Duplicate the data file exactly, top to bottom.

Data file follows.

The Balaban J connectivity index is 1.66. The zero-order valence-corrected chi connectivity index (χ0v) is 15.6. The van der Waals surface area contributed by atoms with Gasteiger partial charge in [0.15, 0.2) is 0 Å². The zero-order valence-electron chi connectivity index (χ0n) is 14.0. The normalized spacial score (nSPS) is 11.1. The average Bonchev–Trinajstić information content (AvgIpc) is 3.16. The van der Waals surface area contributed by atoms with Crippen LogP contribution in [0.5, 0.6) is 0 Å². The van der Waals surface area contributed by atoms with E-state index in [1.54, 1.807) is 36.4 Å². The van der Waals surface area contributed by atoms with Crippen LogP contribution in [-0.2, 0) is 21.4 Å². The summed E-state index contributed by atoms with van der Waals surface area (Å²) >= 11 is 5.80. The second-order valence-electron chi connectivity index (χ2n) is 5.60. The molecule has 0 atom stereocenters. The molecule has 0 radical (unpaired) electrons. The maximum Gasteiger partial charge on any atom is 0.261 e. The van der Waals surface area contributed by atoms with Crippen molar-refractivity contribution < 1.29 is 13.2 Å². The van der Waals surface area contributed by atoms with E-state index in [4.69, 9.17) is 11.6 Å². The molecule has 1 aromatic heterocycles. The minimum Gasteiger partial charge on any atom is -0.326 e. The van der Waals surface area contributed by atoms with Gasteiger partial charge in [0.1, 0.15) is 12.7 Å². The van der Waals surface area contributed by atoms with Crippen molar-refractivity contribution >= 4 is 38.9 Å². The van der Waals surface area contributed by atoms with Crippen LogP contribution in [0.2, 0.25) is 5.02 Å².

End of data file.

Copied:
The Balaban J connectivity index is 1.66. The zero-order valence-corrected chi connectivity index (χ0v) is 15.6. The van der Waals surface area contributed by atoms with Gasteiger partial charge in [0.15, 0.2) is 0 Å². The zero-order valence-electron chi connectivity index (χ0n) is 14.0. The normalized spacial score (nSPS) is 11.1. The average Bonchev–Trinajstić information content (AvgIpc) is 3.16. The van der Waals surface area contributed by atoms with Crippen LogP contribution in [0.5, 0.6) is 0 Å². The van der Waals surface area contributed by atoms with E-state index in [1.54, 1.807) is 36.4 Å². The van der Waals surface area contributed by atoms with Crippen LogP contribution in [-0.2, 0) is 21.4 Å². The summed E-state index contributed by atoms with van der Waals surface area (Å²) >= 11 is 5.80. The second-order valence-electron chi connectivity index (χ2n) is 5.60. The molecule has 0 atom stereocenters. The molecule has 0 radical (unpaired) electrons. The maximum Gasteiger partial charge on any atom is 0.261 e. The van der Waals surface area contributed by atoms with Crippen molar-refractivity contribution < 1.29 is 13.2 Å². The van der Waals surface area contributed by atoms with E-state index in [4.69, 9.17) is 11.6 Å². The molecule has 1 aromatic heterocycles. The minimum Gasteiger partial charge on any atom is -0.326 e. The van der Waals surface area contributed by atoms with Gasteiger partial charge in [0.1, 0.15) is 12.7 Å². The van der Waals surface area contributed by atoms with Crippen molar-refractivity contribution >= 4 is 38.9 Å². The van der Waals surface area contributed by atoms with Crippen LogP contribution in [0.2, 0.25) is 5.02 Å².